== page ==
Non-Experimental

  • Identify Brand Satiation Using Purchase Data (With Venkatesh Shankar) (recent version)

In product categories such as yogurt, cereal and candy, consumers are likely to be satiated after frequent consumption of the same brand, leading to variety-seeking and switching to other brands. Prior research has modeled satiation mostly using consumption and preference data, but most firms have access to only purchase data. Identifying satiation and estimating satiation effect using purchase data remain a significant challenge. We provide rich evidence supporting effects of satiation using a scanner data set in a yogurt market and develop a Hidden Markov Model in which households may be temporarily stay in an unobserved “satiation” state. The results show that households may be occasionally satiated for a certain brand, and there is significant difference among the satiation probabilities for brands. Our Hidden Markov Model explains consumer satiation better than benchmark models.

Maintaining strong periodic shopping trips may be not easy for households, because they face uncertainties from consumption, external shock and other schedule conflicts. While the routinization of production makes households more efficient, the routinzation of shopping trips brings little benefit. What are the implications for those households who remain strong revisit patterns? We propose a distribution-wise measure of households’ revisit periodicity strength, and investigate its impacts on product choices using scanner datasets. The product-market level analysis shows that households with strong periodic revisit patterns are associated with weaker consumer inertia and have more product switches recorded. The data is consistent with the explanation that those households seek compensatory variety in product choice due to unobserved constraints in timing choice.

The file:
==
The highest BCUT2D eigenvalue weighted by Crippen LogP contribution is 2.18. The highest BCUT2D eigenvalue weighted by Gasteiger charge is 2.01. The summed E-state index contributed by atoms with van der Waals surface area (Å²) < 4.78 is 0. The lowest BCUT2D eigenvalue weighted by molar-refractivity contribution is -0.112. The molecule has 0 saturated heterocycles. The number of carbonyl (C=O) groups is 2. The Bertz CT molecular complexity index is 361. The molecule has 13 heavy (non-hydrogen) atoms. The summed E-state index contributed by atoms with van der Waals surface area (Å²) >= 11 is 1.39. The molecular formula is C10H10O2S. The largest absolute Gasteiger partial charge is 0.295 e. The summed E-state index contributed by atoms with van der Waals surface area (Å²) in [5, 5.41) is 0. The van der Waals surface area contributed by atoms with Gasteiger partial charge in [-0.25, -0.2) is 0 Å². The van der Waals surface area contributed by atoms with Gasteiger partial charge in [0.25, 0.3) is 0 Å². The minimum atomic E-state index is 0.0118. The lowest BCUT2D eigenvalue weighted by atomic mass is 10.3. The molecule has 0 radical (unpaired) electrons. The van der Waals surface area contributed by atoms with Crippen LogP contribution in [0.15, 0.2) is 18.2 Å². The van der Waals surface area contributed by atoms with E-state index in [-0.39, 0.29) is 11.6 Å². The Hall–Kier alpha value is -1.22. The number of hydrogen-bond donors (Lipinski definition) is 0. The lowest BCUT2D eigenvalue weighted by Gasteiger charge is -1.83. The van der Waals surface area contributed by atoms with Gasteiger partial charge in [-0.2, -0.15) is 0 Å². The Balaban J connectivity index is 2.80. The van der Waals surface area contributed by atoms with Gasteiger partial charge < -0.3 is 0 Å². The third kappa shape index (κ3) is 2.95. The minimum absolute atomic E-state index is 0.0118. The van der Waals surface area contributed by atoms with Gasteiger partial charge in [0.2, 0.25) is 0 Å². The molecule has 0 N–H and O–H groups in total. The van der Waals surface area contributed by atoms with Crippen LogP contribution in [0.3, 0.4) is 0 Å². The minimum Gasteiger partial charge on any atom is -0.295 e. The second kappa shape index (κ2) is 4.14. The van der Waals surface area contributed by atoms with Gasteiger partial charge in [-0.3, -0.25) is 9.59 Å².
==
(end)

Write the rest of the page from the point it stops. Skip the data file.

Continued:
• Explain Heterogeneity in State Dependence using “Fundamental” Switches (recent version)

This paper investigates state dependence effects in frequently purchased product markets. I use consumers’ switching behavior in different product categories to provide necessary variation and test whether the variation may explain differences in consumers’ responses to previous purchases and other relevant marketing variables. I find that part of the variation in switching behavior is stable: they explain a significant portion of consumers’ state dependence in different categories and different years consistently. The finding provides a different way to look at household switches, and contributes to the literature of estimating state dependence in the consumer goods market.

  • Customers’ shopping behavior on the E-commerce Platform (with Lengyang Wang)

Utilizing a transaction-based dataset, we hope to investigate some purchase patterns on E-commerce platforms (which cannot be studied previously).  Our mission is to think of a reasonable way that customers make choices on the platform. With a reasonable choice structure, we may address problems such as comparing gender differences in online purchasing behavior.